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I've been working on an android program. One portion of this program interacts with a webservice using a socket connection, sending files that on average are about 320 kB. The code ran on a desktop takes about 1.5 minutes to transfer. Using my android phone (Atrix) it seems to be taking about an hour. The phone is connected to wifi so I wasn't expecting it to take such a long time. My initial thought was to add a wifi lock, but it hasn't helped any.

I have the actual upload running in a async task (For reading I've made some of it pseudo)

protected void onPreExecute() 
    //Before starting the task show the uploading dialog;

protected void onPostExecute(final Boolean success) {
    //After the task close the dialog
protected Boolean doInBackground(String... params) {
    //Upload the files in the background

    //keep track of upload results
    boolean uploaded = true;
    boolean temp;

    //lock wifi on and stop the program from sleeping

    //Upload each file individually
    for(int i=0; i <= fileNameList.size()-1; i++){
        //this method does the actual writing to the socket/converts
        //the file to a byte array etc.
        temp = serverConnection.uploadWord(fileNameList.get(i));
        if(temp == false) {
            uploaded = false;
    return uploaded;
private void _keepOnStart() {
    if (_powerManagement == null) {
        _powerManagement = (PowerManager) ctx.getSystemService(Context.POWER_SERVICE);
    if (_wakeLock == null) {
        _wakeLock = _powerManagement.newWakeLock(   PowerManager.PARTIAL_WAKE_LOCK | PowerManager.ACQUIRE_CAUSES_WAKEUP | PowerManager.ON_AFTER_RELEASE,
                                                    "0 Backup power lock");
        WifiManager wifiManager = (WifiManager) ctx.getSystemService(Context.WIFI_SERVICE);
        if (wifiManager != null) {
            _wifiLock = wifiManager.createWifiLock("0 Backup wifi lock");

private void _keepOnStop() {
    if ((_wifiLock != null) && (_wifiLock.isHeld())) {
    if ((_wakeLock != null) && (_wakeLock.isHeld())) {

On the desktop version of the code I was just timing "serverConnection.uploadWord(fileNameList.get(i));" with a set file name. The method itself grabs the byte data from the file, creates a packet to send to the server and then sends it out.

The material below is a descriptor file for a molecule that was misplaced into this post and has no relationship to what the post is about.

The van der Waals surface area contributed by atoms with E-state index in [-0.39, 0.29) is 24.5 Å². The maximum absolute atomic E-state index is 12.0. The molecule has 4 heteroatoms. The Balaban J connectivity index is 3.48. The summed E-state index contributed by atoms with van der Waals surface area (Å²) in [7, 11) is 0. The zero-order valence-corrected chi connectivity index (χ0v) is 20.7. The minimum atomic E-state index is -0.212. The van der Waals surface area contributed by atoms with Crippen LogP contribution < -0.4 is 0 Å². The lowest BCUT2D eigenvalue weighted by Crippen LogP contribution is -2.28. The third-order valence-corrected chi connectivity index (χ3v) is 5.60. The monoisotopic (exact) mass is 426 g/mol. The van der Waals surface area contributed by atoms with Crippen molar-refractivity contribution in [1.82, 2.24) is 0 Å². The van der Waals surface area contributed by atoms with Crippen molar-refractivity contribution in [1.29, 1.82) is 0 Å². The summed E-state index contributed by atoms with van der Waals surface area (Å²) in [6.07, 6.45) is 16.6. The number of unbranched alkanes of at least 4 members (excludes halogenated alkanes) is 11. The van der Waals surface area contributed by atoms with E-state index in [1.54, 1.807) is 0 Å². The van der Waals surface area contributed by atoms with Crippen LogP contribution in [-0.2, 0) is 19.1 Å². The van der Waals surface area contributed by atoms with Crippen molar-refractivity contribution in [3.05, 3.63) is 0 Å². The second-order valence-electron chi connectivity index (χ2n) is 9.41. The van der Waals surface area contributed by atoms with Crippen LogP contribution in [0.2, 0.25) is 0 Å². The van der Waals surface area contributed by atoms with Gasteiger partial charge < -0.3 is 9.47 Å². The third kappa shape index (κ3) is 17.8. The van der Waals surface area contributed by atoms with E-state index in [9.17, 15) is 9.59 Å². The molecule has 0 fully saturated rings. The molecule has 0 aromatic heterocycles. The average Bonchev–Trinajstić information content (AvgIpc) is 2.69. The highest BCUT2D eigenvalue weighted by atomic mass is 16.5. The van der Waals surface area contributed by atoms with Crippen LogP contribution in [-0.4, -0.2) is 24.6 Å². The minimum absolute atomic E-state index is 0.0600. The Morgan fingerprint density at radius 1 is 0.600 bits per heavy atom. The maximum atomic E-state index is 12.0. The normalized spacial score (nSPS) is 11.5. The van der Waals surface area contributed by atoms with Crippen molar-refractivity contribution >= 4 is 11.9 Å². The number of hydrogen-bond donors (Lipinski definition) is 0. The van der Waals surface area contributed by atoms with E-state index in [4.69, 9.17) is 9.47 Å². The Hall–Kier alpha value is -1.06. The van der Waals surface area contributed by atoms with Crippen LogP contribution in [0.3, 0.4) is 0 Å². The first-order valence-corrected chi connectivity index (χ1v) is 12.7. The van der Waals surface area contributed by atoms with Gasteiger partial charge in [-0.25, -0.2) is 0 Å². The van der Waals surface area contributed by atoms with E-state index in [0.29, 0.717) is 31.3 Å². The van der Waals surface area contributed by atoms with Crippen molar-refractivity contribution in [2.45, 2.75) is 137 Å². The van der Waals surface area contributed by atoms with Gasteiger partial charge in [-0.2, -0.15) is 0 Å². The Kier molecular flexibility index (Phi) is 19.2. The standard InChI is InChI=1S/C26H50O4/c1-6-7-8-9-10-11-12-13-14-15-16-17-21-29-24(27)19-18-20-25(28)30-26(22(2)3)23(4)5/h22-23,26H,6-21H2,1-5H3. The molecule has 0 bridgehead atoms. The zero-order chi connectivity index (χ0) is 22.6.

Some of my manifest permissions:

<uses-permission android:name="android.permission.INTERNET"/>
<uses-permission android:name="android.permission.ACCESS_NETWORK_STATE" />
<uses-permission android:name="android.permission.ACCESS_WIFI_STATE" />
<uses-permission android:name="android.permission.WAKE_LOCK" />

I'm wondering if anyone can provide an explaination for this. My assumption is that the device is using it's data connection, but at the same time only background data is allowed on the device, and I see no data use in the last 7 days.

(any and all help is much appreciated. If I'm unclear in anyway please let me know.)

share|improve this question
Do you see the wifi icon in the status bar, or the mobile network one? If you have access to the server logs, check the IP address - assuming your wifi involves NAT, the phone on wifi should appear to the server to have the same IP address as a PC on your wifi accessing the server at the same point in time. – Chris Stratton Jun 12 '12 at 15:22
In the status bar I have both wifi and H+ shown. The database doesn't store the ipaddress of the devices. Unfortunately the logs written by the webservice aren't working. (or haven't been getting updated...) I do have access to /var/logs/messages though something in there might help. Checking to see if they have the same ip address is a great way of knowing if the phone is using wifi or data. Solid suggestion. – sherwood Jun 12 '12 at 17:39
Looking over the messages logs I don't see anything in there. Any other idea? or am I looking in the wrong log? – sherwood Jun 12 '12 at 17:55
I'm a bit surprised you have both icons at once. You might try hitting one of those show-your-ip websites from the browser on the device and from the pc. – Chris Stratton Jun 12 '12 at 17:57
The desktop I use has ip: - The phone ip shows as: – sherwood Jun 12 '12 at 18:12
up vote 0 down vote accepted

For anyone looking at the same thing. It seems this is the correct approach. The immense amount of time was a derivative of a very inefficient encoding scheme that was done before sending the data. (It did not scale well)

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